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Global Consumer Insights Survey 2021 – Pulse 2
In PwC's twelfth annual Global Consumer Insights Survey, we look at consumer behaviour, based on findings from more than 8,700 participants from 22 countries. Consumer preferences had already started to shift prior to the pandemic, and many trends - including the shift to online, were accelerated due to the imposed social-distancing measures. In response to this, we shifted to a pulse approach. Pulse 1 was released earlier this year, and results from Pulse 2 largely confirms Dutch consumer sentiment relative to the global average.
shop local to support neighborhood shops.
consider price as the most important factor when it comes to shopping sustainably.
increased their online shopping in the past six months.
indicate that the most important reason to visit a physical store is to see and touch a product.
At the start of the pandemic, the Dutch showed solidarity with local, independent businesses – 33% of Dutch consumers say they shop more at these businesses to support them, compared to 45% globally. This solidarity has increased considerably: in the Netherlands, the share grew to 43% compared to 51% globally. Despite the increase, Dutch consumers still appear to be driven by their wallet more than by their heart. Price and convenience are still more important to them than supporting local retailers. It should be noted that the Dutch retail market is characterized by a relatively high degree of consolidation, especially in the grocery sector, which limits the options to shop with local businesses.
When it comes to shopping, the Dutch appear to be less concerned with sustainability when compared to the global average, particularly when looking at the following elements:
27% of Dutch consumers indicate that when it comes to shopping sustainably, price is still primarily dictates their choice. Other important factors are the lack of sustainable options (18%) or the general lack of interest in sustainably or ethically produced products.
The global results of our survey show that sustainable shopping is higher on the agenda for consumers in Asia, Africa, and the Middle East. This may be explained by the fact that people in these parts of the world are more directly confronted by the effects of pollution, for example the notorious smog in major Chinese cities and the amount of plastic littering the beaches of several Southeast Asian countries.
A quarter of respondents consider a company’s ability to deliver on its brand promise as the primary driver of their loyalty to that particular brand. The next driver is the company’s ethical conduct (10%), and rounding up the top 3 drivers is exceptional customer service which comes in at 9%.
45% of Dutch consumers say they have become more comfortable with online shopping in the past six months – this is close to the global sentiment of 51% and further confirms the overall trend of the ever-accelerating shift to online. The same percentage of Dutch consumers (45%) say they have been shopping more online in the past six months (compared to 39% globally). Dutch consumers turn to online channels particularly when shopping for fashion (64%) and consumer electronics (53%). For both product categories, more favourable pricing is the main reason for going online (32%), followed, unsurprisingly, by the temporary closure of physical stores (31%).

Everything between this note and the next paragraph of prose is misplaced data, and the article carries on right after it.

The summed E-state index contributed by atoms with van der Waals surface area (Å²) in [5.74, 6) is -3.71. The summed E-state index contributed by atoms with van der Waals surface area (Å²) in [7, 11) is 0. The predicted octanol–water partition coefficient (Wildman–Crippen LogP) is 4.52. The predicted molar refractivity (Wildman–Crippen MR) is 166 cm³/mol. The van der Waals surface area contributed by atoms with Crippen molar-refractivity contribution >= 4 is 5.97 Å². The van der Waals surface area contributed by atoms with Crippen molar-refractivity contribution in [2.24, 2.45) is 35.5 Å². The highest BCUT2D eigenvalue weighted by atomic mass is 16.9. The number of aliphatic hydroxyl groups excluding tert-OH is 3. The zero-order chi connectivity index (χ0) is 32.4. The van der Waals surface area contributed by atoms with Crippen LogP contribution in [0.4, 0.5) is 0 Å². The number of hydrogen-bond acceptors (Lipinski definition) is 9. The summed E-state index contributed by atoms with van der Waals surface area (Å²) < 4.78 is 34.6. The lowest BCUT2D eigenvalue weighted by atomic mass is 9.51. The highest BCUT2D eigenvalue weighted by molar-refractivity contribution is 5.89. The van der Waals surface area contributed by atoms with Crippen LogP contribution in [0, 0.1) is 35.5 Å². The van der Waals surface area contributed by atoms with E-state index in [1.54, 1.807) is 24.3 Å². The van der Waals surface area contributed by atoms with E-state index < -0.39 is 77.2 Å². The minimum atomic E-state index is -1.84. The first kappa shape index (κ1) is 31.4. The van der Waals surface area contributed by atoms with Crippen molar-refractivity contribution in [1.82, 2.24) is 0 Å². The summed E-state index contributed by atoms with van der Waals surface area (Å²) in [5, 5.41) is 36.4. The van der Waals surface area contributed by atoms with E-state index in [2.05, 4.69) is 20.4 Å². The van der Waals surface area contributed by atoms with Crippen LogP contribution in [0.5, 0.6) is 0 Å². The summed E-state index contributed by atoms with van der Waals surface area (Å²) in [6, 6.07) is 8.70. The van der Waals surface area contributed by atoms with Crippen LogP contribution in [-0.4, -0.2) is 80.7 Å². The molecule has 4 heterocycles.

A good return policy (15%) and product availability (15%) are the more important factors when deciding where to shop online in the Netherlands. Only 31 % indicate they have become more data conscious compared to 46% globally. This may be due to geographical differences in the varying levels of local governance and the overall trust in institutions. This is illustrated when we look at the responses from Western Europe where, only 35% are concerned about the security of their data, and compare this to Afterica and the Middle East, and Eastern Europe, where 58% and 59% of respondents, respectively, are concerned about the security of their data.
Groceries is still the main product group which drives Dutch consumers to physical stores. 40% reduced visits to physical grocery stores in the past six months, while the reduction was 60% for all product groups combined. Convenience remains to be the main driving factor.
The leading factor, with 23% of responses, for Dutch consumers to visit a physical store is to have the opportunity to see and touch the product prior to purchase. However, when deciding to visit stores health and safety measures are heavily considered - particularly requirements for face masks (21%) and frequency of shop cleaning (15%). It would be in retailers best interest to maintain a shopping environment where shoppers can perceive a sense of concern for health and safety.
50% of Dutch consumers indicate that they are moderately to extremely concerned about the survival of the brick-and-mortar stores in their local shopping area due to the ongoing shift to online.
However, with 45% of Dutch consumers increasing their online shopping, the concerns about the survival of local shops does not seem to directly translate into more spending at such stores.